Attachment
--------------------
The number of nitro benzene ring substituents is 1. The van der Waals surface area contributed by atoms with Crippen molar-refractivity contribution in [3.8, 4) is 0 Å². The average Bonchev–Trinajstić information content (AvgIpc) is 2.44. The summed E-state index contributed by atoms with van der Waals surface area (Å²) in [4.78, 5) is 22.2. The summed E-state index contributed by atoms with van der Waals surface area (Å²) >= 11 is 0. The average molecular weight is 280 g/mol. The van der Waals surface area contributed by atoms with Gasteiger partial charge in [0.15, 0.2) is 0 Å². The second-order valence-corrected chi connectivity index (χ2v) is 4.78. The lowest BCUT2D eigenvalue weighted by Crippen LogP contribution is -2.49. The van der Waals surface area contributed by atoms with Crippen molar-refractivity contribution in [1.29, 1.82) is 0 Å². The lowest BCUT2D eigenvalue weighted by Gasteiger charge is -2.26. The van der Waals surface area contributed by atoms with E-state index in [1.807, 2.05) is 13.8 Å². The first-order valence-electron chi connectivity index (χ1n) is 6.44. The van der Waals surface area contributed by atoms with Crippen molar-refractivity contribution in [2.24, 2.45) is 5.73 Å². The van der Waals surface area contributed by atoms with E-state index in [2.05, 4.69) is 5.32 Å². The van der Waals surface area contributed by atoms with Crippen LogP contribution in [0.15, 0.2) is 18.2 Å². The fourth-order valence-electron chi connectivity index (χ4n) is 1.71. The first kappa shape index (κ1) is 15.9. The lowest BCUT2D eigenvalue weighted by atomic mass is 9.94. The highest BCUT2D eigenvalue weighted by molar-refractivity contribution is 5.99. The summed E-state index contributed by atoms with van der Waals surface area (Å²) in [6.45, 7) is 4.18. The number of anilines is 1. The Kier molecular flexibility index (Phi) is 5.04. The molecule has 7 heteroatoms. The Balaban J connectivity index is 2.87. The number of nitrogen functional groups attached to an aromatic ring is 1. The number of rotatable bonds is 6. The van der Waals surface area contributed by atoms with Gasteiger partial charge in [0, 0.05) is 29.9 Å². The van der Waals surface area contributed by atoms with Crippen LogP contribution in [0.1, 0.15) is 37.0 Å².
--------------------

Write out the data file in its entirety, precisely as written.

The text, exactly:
The number of nitro benzene ring substituents is 1. The van der Waals surface area contributed by atoms with Crippen molar-refractivity contribution in [3.8, 4) is 0 Å². The average Bonchev–Trinajstić information content (AvgIpc) is 2.44. The summed E-state index contributed by atoms with van der Waals surface area (Å²) in [4.78, 5) is 22.2. The summed E-state index contributed by atoms with van der Waals surface area (Å²) >= 11 is 0. The average molecular weight is 280 g/mol. The van der Waals surface area contributed by atoms with Gasteiger partial charge in [0.15, 0.2) is 0 Å². The second-order valence-corrected chi connectivity index (χ2v) is 4.78. The lowest BCUT2D eigenvalue weighted by Crippen LogP contribution is -2.49. The van der Waals surface area contributed by atoms with Crippen molar-refractivity contribution in [1.29, 1.82) is 0 Å². The lowest BCUT2D eigenvalue weighted by Gasteiger charge is -2.26. The van der Waals surface area contributed by atoms with E-state index in [1.807, 2.05) is 13.8 Å². The first-order valence-electron chi connectivity index (χ1n) is 6.44. The van der Waals surface area contributed by atoms with Crippen molar-refractivity contribution in [2.24, 2.45) is 5.73 Å². The van der Waals surface area contributed by atoms with E-state index in [2.05, 4.69) is 5.32 Å². The van der Waals surface area contributed by atoms with Crippen LogP contribution in [0.15, 0.2) is 18.2 Å². The fourth-order valence-electron chi connectivity index (χ4n) is 1.71. The first kappa shape index (κ1) is 15.9. The lowest BCUT2D eigenvalue weighted by atomic mass is 9.94. The highest BCUT2D eigenvalue weighted by molar-refractivity contribution is 5.99. The summed E-state index contributed by atoms with van der Waals surface area (Å²) in [6.45, 7) is 4.18. The number of anilines is 1. The Kier molecular flexibility index (Phi) is 5.04. The molecule has 7 heteroatoms. The Balaban J connectivity index is 2.87. The number of nitrogen functional groups attached to an aromatic ring is 1. The number of rotatable bonds is 6. The van der Waals surface area contributed by atoms with Gasteiger partial charge in [0, 0.05) is 29.9 Å². The van der Waals surface area contributed by atoms with Crippen LogP contribution in [0.1, 0.15) is 37.0 Å².